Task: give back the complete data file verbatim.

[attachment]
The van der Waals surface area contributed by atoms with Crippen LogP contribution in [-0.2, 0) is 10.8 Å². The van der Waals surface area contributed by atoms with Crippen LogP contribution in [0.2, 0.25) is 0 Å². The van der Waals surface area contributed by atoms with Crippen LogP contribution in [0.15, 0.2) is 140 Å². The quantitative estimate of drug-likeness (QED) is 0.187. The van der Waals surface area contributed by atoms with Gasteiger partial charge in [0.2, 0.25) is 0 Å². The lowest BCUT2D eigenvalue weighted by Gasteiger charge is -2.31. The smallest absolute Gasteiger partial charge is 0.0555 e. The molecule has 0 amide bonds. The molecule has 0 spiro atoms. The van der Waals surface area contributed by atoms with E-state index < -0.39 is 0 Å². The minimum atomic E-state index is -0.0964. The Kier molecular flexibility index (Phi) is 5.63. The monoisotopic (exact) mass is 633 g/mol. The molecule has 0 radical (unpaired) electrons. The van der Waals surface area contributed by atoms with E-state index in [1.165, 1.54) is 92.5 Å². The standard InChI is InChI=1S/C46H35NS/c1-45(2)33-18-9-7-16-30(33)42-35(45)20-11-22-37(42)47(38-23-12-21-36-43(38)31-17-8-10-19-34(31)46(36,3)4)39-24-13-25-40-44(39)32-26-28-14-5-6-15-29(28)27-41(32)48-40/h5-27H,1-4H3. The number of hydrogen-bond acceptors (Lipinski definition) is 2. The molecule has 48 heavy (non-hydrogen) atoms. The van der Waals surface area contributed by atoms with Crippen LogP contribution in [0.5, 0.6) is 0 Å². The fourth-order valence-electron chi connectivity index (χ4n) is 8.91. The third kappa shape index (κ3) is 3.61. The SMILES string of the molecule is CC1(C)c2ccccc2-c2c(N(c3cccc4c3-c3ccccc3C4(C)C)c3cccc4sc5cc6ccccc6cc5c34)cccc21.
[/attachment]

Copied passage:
The van der Waals surface area contributed by atoms with Crippen LogP contribution in [-0.2, 0) is 10.8 Å². The van der Waals surface area contributed by atoms with Crippen LogP contribution in [0.2, 0.25) is 0 Å². The van der Waals surface area contributed by atoms with Crippen LogP contribution in [0.15, 0.2) is 140 Å². The quantitative estimate of drug-likeness (QED) is 0.187. The van der Waals surface area contributed by atoms with Gasteiger partial charge in [0.2, 0.25) is 0 Å². The lowest BCUT2D eigenvalue weighted by Gasteiger charge is -2.31. The smallest absolute Gasteiger partial charge is 0.0555 e. The molecule has 0 amide bonds. The molecule has 0 spiro atoms. The van der Waals surface area contributed by atoms with E-state index < -0.39 is 0 Å². The minimum atomic E-state index is -0.0964. The Kier molecular flexibility index (Phi) is 5.63. The monoisotopic (exact) mass is 633 g/mol. The molecule has 0 radical (unpaired) electrons. The van der Waals surface area contributed by atoms with E-state index in [1.165, 1.54) is 92.5 Å². The standard InChI is InChI=1S/C46H35NS/c1-45(2)33-18-9-7-16-30(33)42-35(45)20-11-22-37(42)47(38-23-12-21-36-43(38)31-17-8-10-19-34(31)46(36,3)4)39-24-13-25-40-44(39)32-26-28-14-5-6-15-29(28)27-41(32)48-40/h5-27H,1-4H3. The number of hydrogen-bond acceptors (Lipinski definition) is 2. The molecule has 48 heavy (non-hydrogen) atoms. The van der Waals surface area contributed by atoms with Crippen LogP contribution in [0.5, 0.6) is 0 Å². The fourth-order valence-electron chi connectivity index (χ4n) is 8.91. The third kappa shape index (κ3) is 3.61. The SMILES string of the molecule is CC1(C)c2ccccc2-c2c(N(c3cccc4c3-c3ccccc3C4(C)C)c3cccc4sc5cc6ccccc6cc5c34)cccc21.